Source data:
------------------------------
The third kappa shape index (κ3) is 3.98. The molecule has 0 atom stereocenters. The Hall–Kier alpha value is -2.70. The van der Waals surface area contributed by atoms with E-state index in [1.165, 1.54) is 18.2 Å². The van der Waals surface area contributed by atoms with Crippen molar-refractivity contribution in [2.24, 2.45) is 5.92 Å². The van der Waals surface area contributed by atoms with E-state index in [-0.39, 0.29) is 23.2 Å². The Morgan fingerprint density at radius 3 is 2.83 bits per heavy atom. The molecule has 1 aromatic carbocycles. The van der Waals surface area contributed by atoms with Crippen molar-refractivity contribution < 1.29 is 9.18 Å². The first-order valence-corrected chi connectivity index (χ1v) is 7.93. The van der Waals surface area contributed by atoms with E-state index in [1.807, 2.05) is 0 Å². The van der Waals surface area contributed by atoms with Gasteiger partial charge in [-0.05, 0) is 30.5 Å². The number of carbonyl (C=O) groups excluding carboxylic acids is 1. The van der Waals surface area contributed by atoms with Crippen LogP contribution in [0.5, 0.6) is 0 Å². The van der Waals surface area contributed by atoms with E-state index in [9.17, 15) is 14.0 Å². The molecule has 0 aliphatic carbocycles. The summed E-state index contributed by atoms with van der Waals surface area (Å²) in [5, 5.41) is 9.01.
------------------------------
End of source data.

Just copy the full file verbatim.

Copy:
The third kappa shape index (κ3) is 3.98. The molecule has 0 atom stereocenters. The Hall–Kier alpha value is -2.70. The van der Waals surface area contributed by atoms with E-state index in [1.165, 1.54) is 18.2 Å². The van der Waals surface area contributed by atoms with Crippen molar-refractivity contribution in [2.24, 2.45) is 5.92 Å². The van der Waals surface area contributed by atoms with E-state index in [-0.39, 0.29) is 23.2 Å². The Morgan fingerprint density at radius 3 is 2.83 bits per heavy atom. The molecule has 1 aromatic carbocycles. The van der Waals surface area contributed by atoms with Crippen molar-refractivity contribution < 1.29 is 9.18 Å². The first-order valence-corrected chi connectivity index (χ1v) is 7.93. The van der Waals surface area contributed by atoms with E-state index in [1.807, 2.05) is 0 Å². The van der Waals surface area contributed by atoms with Gasteiger partial charge in [-0.05, 0) is 30.5 Å². The number of carbonyl (C=O) groups excluding carboxylic acids is 1. The van der Waals surface area contributed by atoms with Crippen LogP contribution in [0.5, 0.6) is 0 Å². The van der Waals surface area contributed by atoms with E-state index in [9.17, 15) is 14.0 Å². The molecule has 0 aliphatic carbocycles. The summed E-state index contributed by atoms with van der Waals surface area (Å²) in [5, 5.41) is 9.01.